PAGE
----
XELA: For Frosty Mornings And Summer Nights (Type Recordings)
For Frosty Mornings And Summer Nights
Type Recordings 2007
12 Tracks. 60mins45secs
Buy it: CD
Xela | Type Recordings
Four years after it was first released on the recently revived Neo Ouija, Xela’s debut album, For Frosty Mornings And Summer Nights has been remastered and given a whole new set of attires thanks to graphic artist Matthew Woodson for its re-released, this time on Twells’s excellent Type Recordings imprint, only a few months after the third Xela album, The Dead Sea, was released.
Characterised by soft electronic sounds and gentle melodies clad with glitches and clicks, For Frosty Mornings was a rather confident debut for a musician who had only recently made the jump from indie guitar to computer-based music, and it has lost none of its substance and shine since. Recorded between 2000 and 2002, while he was sharing his time between a dead-end job in a car part shop and an art degree at university, the album is not quite as ambitious as it successor, yet it demonstrates a impressive level of maturity and control. Twells never sets to impress here, yet his delicate sound formations and evocative melodies, rooted somewhere between the minimalism of Mille Plateaux and the elaborate melancholy of Boards Of Canada, gather much evocative scope and create a soundtrack of understated beauty.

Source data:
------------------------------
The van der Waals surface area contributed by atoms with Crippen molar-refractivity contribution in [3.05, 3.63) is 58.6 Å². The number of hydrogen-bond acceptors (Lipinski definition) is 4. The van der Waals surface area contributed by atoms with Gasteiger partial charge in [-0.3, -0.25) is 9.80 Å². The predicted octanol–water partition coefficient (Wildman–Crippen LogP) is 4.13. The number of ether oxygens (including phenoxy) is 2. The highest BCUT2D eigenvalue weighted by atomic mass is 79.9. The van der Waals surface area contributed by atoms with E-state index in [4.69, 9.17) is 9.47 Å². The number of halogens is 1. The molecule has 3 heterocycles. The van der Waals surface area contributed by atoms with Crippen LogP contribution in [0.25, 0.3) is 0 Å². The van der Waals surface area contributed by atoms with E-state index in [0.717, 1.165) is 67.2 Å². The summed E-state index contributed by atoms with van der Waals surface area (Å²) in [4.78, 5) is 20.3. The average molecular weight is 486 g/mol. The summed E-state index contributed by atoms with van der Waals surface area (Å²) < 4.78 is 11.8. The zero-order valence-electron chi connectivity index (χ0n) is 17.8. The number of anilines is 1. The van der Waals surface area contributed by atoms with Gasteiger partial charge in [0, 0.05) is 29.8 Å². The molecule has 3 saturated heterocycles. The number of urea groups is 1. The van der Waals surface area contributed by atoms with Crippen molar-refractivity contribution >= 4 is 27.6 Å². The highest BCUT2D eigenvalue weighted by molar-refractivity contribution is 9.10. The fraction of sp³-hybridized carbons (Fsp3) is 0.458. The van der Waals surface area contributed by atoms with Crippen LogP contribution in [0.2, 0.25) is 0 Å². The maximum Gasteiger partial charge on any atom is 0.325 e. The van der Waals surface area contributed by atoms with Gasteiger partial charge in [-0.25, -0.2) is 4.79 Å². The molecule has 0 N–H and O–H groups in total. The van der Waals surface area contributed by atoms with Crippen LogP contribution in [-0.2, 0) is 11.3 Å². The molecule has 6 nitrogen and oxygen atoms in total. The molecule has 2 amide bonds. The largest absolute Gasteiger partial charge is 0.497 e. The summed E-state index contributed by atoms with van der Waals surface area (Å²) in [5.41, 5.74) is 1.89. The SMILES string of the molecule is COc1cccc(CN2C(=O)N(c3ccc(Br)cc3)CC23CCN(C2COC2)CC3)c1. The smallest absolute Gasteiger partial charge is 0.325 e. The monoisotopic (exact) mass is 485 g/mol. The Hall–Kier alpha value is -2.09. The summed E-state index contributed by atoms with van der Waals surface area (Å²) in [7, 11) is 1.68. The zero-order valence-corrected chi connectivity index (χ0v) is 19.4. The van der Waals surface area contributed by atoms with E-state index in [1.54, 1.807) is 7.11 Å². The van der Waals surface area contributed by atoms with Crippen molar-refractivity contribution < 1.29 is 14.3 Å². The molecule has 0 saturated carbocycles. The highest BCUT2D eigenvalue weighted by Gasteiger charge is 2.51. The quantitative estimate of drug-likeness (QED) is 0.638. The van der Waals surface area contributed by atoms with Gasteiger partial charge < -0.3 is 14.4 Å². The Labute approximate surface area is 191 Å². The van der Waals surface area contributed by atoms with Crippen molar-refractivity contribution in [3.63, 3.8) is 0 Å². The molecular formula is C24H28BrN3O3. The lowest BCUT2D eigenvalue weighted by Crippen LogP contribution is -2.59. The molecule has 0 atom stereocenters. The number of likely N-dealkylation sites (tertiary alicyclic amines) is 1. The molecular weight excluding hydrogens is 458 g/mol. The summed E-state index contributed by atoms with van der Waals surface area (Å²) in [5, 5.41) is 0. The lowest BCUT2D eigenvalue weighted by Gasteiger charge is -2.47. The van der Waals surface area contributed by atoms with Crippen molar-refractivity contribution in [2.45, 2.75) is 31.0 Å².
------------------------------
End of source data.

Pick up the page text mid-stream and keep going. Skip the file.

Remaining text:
Right from the outset, with the stunning Age Of Monsters and Under The Glow Of Streetlights, Twells firmly establishes the tone of this album and never veers much from it afterwards. This two sister pieces are articulated around gentle melodies and complex rhythmic click clusters, yet they appear disarmingly simple and effective. Later, Impulsive Behaviour or the beautiful Last Breath, with its rich glow and guitar motifs, reveal a similar approach but applied to slightly more minimal and introvert soundscapes. Eselwhere, tracks such as Inbetween Two Rooms, An Abandoned Robot or Booble Hats In Summer showcase much more mournful and dark ambiences where melodies are swallowed by thick sound formations.
This new version also boasts two previously unreleased tracks, A Glance and Dance Macabre, which were recorded just after the regular album sessions and actually fit rather well here with there incredibly detailed rhythmic sections, delicate melodies and sweeping arrangements.
Although recorded over five years ago, For Frosty Mornings And Summer Nights hasn’t lost any of its charms. More purely electronic than the recent Dead Sea, it however shows a high degree of human emotions and is as impressive today as it was when it was first released.